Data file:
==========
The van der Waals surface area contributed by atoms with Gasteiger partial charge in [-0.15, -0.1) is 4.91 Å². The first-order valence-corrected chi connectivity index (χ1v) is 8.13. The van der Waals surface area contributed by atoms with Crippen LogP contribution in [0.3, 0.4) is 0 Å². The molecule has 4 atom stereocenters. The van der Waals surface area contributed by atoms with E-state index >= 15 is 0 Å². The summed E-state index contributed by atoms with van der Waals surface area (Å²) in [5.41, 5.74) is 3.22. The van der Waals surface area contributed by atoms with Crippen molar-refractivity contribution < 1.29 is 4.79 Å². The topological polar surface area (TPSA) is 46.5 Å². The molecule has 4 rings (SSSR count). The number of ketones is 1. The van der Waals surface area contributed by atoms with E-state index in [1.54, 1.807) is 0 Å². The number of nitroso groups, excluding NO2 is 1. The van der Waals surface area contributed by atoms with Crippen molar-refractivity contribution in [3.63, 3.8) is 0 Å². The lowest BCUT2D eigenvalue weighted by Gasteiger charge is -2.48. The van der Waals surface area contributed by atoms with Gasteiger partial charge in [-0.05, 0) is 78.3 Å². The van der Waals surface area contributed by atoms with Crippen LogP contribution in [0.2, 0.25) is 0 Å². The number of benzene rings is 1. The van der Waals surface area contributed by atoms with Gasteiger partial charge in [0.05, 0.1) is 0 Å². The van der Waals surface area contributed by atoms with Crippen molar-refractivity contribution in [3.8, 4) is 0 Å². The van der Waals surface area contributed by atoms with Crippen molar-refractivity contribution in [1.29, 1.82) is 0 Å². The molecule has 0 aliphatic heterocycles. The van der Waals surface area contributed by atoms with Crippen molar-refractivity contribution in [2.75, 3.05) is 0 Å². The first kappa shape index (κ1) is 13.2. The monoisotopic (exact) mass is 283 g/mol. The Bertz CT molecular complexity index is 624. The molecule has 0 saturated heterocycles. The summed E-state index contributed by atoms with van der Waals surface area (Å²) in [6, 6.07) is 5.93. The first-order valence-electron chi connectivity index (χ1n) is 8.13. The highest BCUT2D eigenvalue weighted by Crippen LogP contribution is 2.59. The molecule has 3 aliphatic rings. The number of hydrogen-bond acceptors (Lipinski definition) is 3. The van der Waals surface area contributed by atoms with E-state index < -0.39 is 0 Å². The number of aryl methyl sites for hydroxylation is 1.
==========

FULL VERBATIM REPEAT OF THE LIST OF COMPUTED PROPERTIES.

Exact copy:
The van der Waals surface area contributed by atoms with Gasteiger partial charge in [-0.15, -0.1) is 4.91 Å². The first-order valence-corrected chi connectivity index (χ1v) is 8.13. The van der Waals surface area contributed by atoms with Crippen LogP contribution in [0.3, 0.4) is 0 Å². The molecule has 4 atom stereocenters. The van der Waals surface area contributed by atoms with E-state index >= 15 is 0 Å². The summed E-state index contributed by atoms with van der Waals surface area (Å²) in [5.41, 5.74) is 3.22. The van der Waals surface area contributed by atoms with Crippen molar-refractivity contribution < 1.29 is 4.79 Å². The topological polar surface area (TPSA) is 46.5 Å². The molecule has 4 rings (SSSR count). The number of ketones is 1. The van der Waals surface area contributed by atoms with E-state index in [1.54, 1.807) is 0 Å². The number of nitroso groups, excluding NO2 is 1. The van der Waals surface area contributed by atoms with Crippen molar-refractivity contribution in [3.63, 3.8) is 0 Å². The lowest BCUT2D eigenvalue weighted by Gasteiger charge is -2.48. The van der Waals surface area contributed by atoms with Gasteiger partial charge in [-0.05, 0) is 78.3 Å². The van der Waals surface area contributed by atoms with Crippen LogP contribution in [0.2, 0.25) is 0 Å². The number of benzene rings is 1. The van der Waals surface area contributed by atoms with Gasteiger partial charge in [0.05, 0.1) is 0 Å². The van der Waals surface area contributed by atoms with Crippen molar-refractivity contribution in [3.8, 4) is 0 Å². The van der Waals surface area contributed by atoms with Crippen molar-refractivity contribution in [1.29, 1.82) is 0 Å². The molecule has 0 aliphatic heterocycles. The van der Waals surface area contributed by atoms with Crippen molar-refractivity contribution in [2.75, 3.05) is 0 Å². The first kappa shape index (κ1) is 13.2. The monoisotopic (exact) mass is 283 g/mol. The Bertz CT molecular complexity index is 624. The molecule has 0 saturated heterocycles. The summed E-state index contributed by atoms with van der Waals surface area (Å²) in [6, 6.07) is 5.93. The first-order valence-electron chi connectivity index (χ1n) is 8.13. The highest BCUT2D eigenvalue weighted by Crippen LogP contribution is 2.59. The molecule has 3 aliphatic rings. The number of hydrogen-bond acceptors (Lipinski definition) is 3. The van der Waals surface area contributed by atoms with E-state index < -0.39 is 0 Å². The number of aryl methyl sites for hydroxylation is 1.